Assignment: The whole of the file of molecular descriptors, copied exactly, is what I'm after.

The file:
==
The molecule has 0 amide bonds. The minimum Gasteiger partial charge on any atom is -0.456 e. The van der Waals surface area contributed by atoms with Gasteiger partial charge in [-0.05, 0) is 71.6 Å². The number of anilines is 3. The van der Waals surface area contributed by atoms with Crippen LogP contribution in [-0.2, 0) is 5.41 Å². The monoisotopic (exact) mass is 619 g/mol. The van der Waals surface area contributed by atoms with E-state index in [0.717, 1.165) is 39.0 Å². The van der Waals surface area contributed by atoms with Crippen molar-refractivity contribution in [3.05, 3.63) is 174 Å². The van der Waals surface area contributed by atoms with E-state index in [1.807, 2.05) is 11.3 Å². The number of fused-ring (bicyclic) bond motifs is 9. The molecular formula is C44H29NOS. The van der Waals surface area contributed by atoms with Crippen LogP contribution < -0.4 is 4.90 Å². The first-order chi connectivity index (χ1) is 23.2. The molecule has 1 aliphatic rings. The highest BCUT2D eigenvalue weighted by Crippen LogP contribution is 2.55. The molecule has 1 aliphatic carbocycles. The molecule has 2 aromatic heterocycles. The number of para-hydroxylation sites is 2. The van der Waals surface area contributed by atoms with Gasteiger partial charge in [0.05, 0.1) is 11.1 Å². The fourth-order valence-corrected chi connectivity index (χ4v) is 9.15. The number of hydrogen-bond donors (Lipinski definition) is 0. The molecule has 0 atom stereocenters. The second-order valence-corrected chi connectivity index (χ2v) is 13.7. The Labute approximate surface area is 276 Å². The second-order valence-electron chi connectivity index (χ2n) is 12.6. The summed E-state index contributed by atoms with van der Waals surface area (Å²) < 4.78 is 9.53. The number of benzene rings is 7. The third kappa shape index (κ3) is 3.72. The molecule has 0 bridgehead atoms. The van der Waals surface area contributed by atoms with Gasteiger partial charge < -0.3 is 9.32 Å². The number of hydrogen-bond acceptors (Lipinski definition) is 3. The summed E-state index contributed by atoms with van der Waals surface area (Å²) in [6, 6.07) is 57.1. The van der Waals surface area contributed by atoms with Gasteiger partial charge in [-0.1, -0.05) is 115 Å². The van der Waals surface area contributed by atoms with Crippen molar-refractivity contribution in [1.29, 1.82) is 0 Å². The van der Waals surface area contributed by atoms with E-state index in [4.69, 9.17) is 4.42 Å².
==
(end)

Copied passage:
The molecule has 0 amide bonds. The minimum Gasteiger partial charge on any atom is -0.456 e. The van der Waals surface area contributed by atoms with Gasteiger partial charge in [-0.05, 0) is 71.6 Å². The number of anilines is 3. The van der Waals surface area contributed by atoms with Crippen LogP contribution in [-0.2, 0) is 5.41 Å². The monoisotopic (exact) mass is 619 g/mol. The van der Waals surface area contributed by atoms with E-state index in [0.717, 1.165) is 39.0 Å². The van der Waals surface area contributed by atoms with Crippen molar-refractivity contribution in [3.05, 3.63) is 174 Å². The van der Waals surface area contributed by atoms with E-state index in [1.807, 2.05) is 11.3 Å². The number of fused-ring (bicyclic) bond motifs is 9. The molecular formula is C44H29NOS. The van der Waals surface area contributed by atoms with Crippen LogP contribution < -0.4 is 4.90 Å². The first-order chi connectivity index (χ1) is 23.2. The molecule has 1 aliphatic rings. The highest BCUT2D eigenvalue weighted by Crippen LogP contribution is 2.55. The molecule has 1 aliphatic carbocycles. The molecule has 2 aromatic heterocycles. The number of para-hydroxylation sites is 2. The van der Waals surface area contributed by atoms with Gasteiger partial charge in [0.05, 0.1) is 11.1 Å². The fourth-order valence-corrected chi connectivity index (χ4v) is 9.15. The number of hydrogen-bond donors (Lipinski definition) is 0. The molecule has 0 atom stereocenters. The second-order valence-corrected chi connectivity index (χ2v) is 13.7. The Labute approximate surface area is 276 Å². The second-order valence-electron chi connectivity index (χ2n) is 12.6. The summed E-state index contributed by atoms with van der Waals surface area (Å²) < 4.78 is 9.53. The number of benzene rings is 7. The third kappa shape index (κ3) is 3.72. The molecule has 0 bridgehead atoms. The van der Waals surface area contributed by atoms with Gasteiger partial charge < -0.3 is 9.32 Å². The number of hydrogen-bond acceptors (Lipinski definition) is 3. The summed E-state index contributed by atoms with van der Waals surface area (Å²) in [6, 6.07) is 57.1. The van der Waals surface area contributed by atoms with Gasteiger partial charge in [-0.1, -0.05) is 115 Å². The van der Waals surface area contributed by atoms with Crippen molar-refractivity contribution in [1.29, 1.82) is 0 Å². The van der Waals surface area contributed by atoms with E-state index in [4.69, 9.17) is 4.42 Å².